Having experienced working with both, Shura is quick to point out that bad practice at record labels is far from a case of majors vs. indies. Though independent labels have a reputation as being ‘cooler’ and more artist-friendly, musicians can still find themselves stuck in deals and struggling to retain ownership of their art.
“The idea that the indie label is the answer isn’t necessarily entirely true,” she offers. “I know people who’ve had a shit time at majors. I know people who’ve had a great time at majors. I know people who’ve had a shit time at indies. I think that’s one of the reasons why I spoke [online]. I saw someone saying, ‘If RAYE had just signed to an indie, it would’ve been fine!’ and I thought, ‘No! Not necessarily!’.
“While my royalty rate is better with Secretly Canadian,” she adds, “they own my masters until 70 years after I’m dead, whereas I get my masters back from Polydor in 10 years.”
“You shouldn’t ever feel like I did, like you’re a nuisance or you’re having to earn your keep.”
— Ten Tonnes
According to London-based independent label Hand In Hive, who release music by Swimming Tapes, Wyldest and more, the practices they employ as a label with a fraction of the budget of the likes of Polydor or even Secretly Canadian can still be scaled up to the highest level. Artist welfare and security should always be at the heart of the operation.
Included in their deals when signing a new artist is a ‘release commitment’ clause, binding the label into releasing the album or EP they agreed to put out within a certain time frame. “I don’t see why transparency shouldn’t be expected across the board,” label co-founder Tristan Wilson tells DIY. “We’re coming into an age now where artists and songwriters know that they can keep hold of their rights and they should be able to retain control.”
For Ten Tonnes, going independent has allowed him to regain the creative freedom he started out with, and the agency to make his own decisions on his music and future. “A pride in what I’m doing has come back,” he reflects, “which is a lovely thing, but a weird thing to have lost in the first place.”
Why, then, should anyone remain with a record label in this day and age? For Hand In Hive, they say their label serves as a “family” for their artists. “Every pound we spend, we want to talk about that with the artists or the manager, and everybody needs to be comfortable with how much is being spent and where it is being spent,” they say. Support from a label, they say, can help not only with promoting the music and manufacturing physical copies, but for fostering a sense of community and collaboration within a close-knit music scene.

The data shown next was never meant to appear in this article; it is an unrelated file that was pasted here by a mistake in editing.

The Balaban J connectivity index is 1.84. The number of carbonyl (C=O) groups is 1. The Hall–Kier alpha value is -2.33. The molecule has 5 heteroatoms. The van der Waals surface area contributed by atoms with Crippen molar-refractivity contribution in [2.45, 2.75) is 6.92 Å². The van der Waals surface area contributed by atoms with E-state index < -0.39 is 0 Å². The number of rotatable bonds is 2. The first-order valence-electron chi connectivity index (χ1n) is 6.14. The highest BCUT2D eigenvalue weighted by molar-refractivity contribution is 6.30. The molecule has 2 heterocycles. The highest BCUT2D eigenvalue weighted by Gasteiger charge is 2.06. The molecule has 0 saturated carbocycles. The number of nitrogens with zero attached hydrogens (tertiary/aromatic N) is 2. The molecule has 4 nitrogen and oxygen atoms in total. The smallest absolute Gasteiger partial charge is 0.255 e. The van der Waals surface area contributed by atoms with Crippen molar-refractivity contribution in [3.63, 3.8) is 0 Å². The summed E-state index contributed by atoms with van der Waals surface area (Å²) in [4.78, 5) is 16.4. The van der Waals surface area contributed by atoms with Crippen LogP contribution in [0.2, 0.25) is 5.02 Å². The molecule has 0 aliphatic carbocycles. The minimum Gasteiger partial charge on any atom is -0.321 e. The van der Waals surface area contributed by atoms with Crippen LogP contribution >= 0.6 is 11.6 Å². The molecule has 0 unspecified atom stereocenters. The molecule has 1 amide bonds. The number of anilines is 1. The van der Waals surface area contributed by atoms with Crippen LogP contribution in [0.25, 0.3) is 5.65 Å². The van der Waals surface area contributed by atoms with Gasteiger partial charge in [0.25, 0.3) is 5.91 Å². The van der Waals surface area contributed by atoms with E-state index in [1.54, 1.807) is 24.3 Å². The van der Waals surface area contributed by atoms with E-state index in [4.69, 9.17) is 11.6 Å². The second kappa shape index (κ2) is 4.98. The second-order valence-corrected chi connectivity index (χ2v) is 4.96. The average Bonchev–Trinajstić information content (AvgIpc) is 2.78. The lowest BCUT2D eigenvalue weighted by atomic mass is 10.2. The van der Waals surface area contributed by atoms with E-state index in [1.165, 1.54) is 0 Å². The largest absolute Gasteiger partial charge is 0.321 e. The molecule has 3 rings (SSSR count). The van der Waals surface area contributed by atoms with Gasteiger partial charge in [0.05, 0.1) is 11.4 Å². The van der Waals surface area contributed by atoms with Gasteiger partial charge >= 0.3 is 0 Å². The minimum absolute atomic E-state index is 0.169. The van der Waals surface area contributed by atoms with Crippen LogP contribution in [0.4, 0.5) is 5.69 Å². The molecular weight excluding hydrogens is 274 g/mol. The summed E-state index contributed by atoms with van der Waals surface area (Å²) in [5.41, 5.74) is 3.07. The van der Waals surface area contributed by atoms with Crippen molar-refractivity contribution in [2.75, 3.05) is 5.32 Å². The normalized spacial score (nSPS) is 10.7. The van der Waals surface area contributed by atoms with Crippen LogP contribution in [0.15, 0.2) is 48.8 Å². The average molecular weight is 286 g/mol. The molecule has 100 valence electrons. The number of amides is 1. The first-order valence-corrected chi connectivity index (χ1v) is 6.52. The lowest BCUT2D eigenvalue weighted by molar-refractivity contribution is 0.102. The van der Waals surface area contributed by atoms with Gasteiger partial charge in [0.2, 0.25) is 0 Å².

Shura, meanwhile, says that while she would encourage anyone with enough funding to make and release an album themselves, often it’s not financially viable, and a tenable solution lies in creating reform in the existing structures.
“My best working relationships have been with people at major labels,” she says, “but then at the core of it is [a system that is] imbalanced and unfair. “I think you need to tailor things to different artists, but make certain things that are currently the norm not be legal anymore.”
Wilson says the key comes down to transparency, and labels of all kinds need to practice that openness in order to remain relevant. “Artists have the power,” he says, “and while there are a lot of existing relationships like RAYE’s where she didn’t [originally] have the power, she then wrestled control of the power and now she does have it. I think 10 years ago, and without social media, Polydor wouldn’t have made the same decision to let her go.”
“You shouldn’t ever feel like I did, like you’re a nuisance or you’re having to earn your keep,” Barnett reflects, looking from the outside at a system that is broken but not beyond repair, and one that needs to put artist welfare at the core of the deals that are signed.
“I always look at the artists I love,” he says. “T-Rex’s big album wasn’t until their fourth or fifth record, and letting artists be artists and grow and develop hasn’t happened for a while now. You’re not going to get wicked results out of artists if you’re trying to control them and minimise the power they have over their own music. The two things just don’t work together.”